Trancers (1984) directed by Charles Band, was released after the initial run of Blade Runner (1982) which ushered in a whole lineage of near future Sci Fi films that copied the formula set by it. Trancers was a typical low-budget entry into this near future Sci Fi series of feature films, which to its credit, also had four sequels made with ever diminishing running times. It also made a cult film star of actor Tim Thomerson who with his silver hair and laconic one-liners, his future cop character, Jack Deth, became a Video Shop poster boy for this neat little sci-fi cop thriller. I first watched Trancers on VHS, rented from the local Granada Video Store on my high street in South London. Along with repeat watchings of the Mad Max films, Trancers became a staple film watch in my teens and demanded repeat viewings as often as I could. Though mainly set in L.A. c.1984 as time travelling allowed for a smaller production, Trancers looses none of it’s enthusiasm to be a bigger film than the budget allowed. The film also screened on BBC2’s Moviedrome, then hosted by director Alex Cox, who selected the film to be screened because ‘it was a film that does great work with it’s minute budget…’ So I had the pleasure of both listening to Alex Cox’s take in the film and to watch it again but on terrestrial television. Trancers still holds up as a definitive 80’s movie for me and a fantastic piece of low-end sci-fi fun. Combining the gumshoe private eye, with a time travelling storyline, Thomerson makes the character of Jack Deth his own and enjoys playing him as you can tell when watching Trancers.
The plot begins with Jack Deth (Tim Thomerson) a private police officer in the year 2247 who has been hunting down Whistler (Michael Stefani), a criminal mastermind who uses psychic powers to turn people into mindless Trancers and carry out his orders. Before Whistler can be caught, he escapes back in time using a coma like time-traveling technique. Whistler’s consciousness leaves his body and travels down his ancestral bloodline arriving in 1985 and taking over the body of an ancestor, a Los Angeles police commissioner named Weisling. Once Deth discovers what Whistler has done, he destroys Whistler’s body which effectively leaves him trapped in the past with no body to return too. Deth then uses the same technique to chase after him through time the same way. Deth ends up in the body of one of his ancestors a Phil Dethton in the same year 1985.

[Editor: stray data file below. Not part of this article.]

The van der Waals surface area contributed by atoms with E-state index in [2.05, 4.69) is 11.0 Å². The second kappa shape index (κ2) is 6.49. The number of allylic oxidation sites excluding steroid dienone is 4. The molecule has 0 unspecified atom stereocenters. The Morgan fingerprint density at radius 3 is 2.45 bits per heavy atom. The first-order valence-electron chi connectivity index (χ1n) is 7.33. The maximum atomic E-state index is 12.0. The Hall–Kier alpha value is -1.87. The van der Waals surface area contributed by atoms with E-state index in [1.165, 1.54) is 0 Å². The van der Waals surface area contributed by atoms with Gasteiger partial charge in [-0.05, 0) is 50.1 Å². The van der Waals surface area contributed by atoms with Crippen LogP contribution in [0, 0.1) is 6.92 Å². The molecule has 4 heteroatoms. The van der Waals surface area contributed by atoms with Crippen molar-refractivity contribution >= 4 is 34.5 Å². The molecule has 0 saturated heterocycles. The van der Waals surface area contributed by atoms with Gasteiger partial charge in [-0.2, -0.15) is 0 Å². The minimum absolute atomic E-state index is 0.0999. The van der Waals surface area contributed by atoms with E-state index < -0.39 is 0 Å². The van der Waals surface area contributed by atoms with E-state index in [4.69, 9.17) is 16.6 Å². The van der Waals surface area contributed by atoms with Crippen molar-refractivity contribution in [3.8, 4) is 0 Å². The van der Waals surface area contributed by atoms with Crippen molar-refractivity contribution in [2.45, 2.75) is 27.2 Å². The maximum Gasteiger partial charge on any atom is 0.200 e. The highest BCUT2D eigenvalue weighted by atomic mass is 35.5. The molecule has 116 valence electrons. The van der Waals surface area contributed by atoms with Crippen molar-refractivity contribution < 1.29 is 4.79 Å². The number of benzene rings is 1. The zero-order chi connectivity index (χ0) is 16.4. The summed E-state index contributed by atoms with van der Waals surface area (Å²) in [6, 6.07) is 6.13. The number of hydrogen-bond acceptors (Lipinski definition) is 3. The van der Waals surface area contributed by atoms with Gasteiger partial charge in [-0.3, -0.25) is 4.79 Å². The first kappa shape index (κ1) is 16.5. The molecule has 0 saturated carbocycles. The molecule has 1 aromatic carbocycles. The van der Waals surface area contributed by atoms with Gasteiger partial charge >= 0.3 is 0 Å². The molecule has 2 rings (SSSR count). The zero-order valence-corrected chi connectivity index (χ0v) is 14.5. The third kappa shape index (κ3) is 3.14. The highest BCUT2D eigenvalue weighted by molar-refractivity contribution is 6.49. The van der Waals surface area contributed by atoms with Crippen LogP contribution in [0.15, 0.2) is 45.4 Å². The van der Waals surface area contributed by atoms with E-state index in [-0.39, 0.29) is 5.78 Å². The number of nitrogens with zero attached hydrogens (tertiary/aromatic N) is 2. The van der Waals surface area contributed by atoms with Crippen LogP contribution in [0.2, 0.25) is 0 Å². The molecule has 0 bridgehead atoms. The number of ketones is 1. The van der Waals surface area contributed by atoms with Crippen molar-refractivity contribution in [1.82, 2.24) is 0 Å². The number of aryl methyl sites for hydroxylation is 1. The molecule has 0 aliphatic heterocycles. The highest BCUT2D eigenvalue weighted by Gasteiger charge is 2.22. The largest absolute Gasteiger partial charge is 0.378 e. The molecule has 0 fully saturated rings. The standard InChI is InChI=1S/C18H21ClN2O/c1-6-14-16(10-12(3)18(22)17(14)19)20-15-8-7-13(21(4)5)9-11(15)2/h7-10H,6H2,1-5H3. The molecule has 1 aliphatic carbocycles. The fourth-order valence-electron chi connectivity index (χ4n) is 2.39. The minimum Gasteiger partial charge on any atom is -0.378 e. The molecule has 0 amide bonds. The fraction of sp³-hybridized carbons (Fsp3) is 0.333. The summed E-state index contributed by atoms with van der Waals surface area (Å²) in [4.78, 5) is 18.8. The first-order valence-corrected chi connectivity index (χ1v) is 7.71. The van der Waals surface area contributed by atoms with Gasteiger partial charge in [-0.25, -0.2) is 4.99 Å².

With the help of Phil’s girlfriend, a punk rock girl named Leena (Helen Hunt), Deth goes after Whistler, who has begun to Trance other victims. Whistler plans to eliminate the future governing council members of Angel City, the future name of Los Angeles with the elimination of their ancestors in 1985. Deth arrives too late to prevent most of the murders and can only safeguard Hap Ashby (Biff Manard), a washed-up former pro baseball player, who is the ancestor of the last surviving council member, Chairman Ashe (Anne Seymour). Deth is given two drug phials to get himself and Whistler back to their future.
During the finale, one of the drug phials in Deth’s gun breaks, leaving only one vial to get home. Deth is forced to make a choice, kill the innocent Weisling/Whistler, or use the vial to send Whistler back to 2247, which would strand Deth in the present. He chooses to inject Weisling/Whistler with the phial, saving the Weisling’s life but condemning Whistler to an eternity without a body to return to. Deth then decides to remain with Leena in 1985, although observing him from the shadows is McNulty, his boss from the future, who has traveled down his own ancestral line, ending up in the body of a young girl.
As Sci-Fi films go, Trancers has all the ingredients of a top end feature film but with a next to nothing budget. It still manages to be a very competent piece of film making. Band knows his limitations but with the material he has to play with he created a fun piece of Sci-Fi hokum. Tim Thomerson is great as Jack Deth, channeling a sub-Philip Marlowe impersonation and Helen Hunt, in an early role, does well with the limited character arc she is given to play. Trancers plays well to the audience’s expectations, doing very well on the home video market as well as it’s cinema run, truly earning the title of a cult film.
On a pristine BluRay release, Trancers still holds up well, though the SFX looks older and dated, it is still cool piece of popcorn cinema and also continues to entertain, even after 35 years, Trancers transports you back to those great days of renting and enjoying this film form the video store and enjoying the constant re-watches. A total nostalgic and shameless guilty pleasure.
Jack Deth is back… and he’s never even been here before!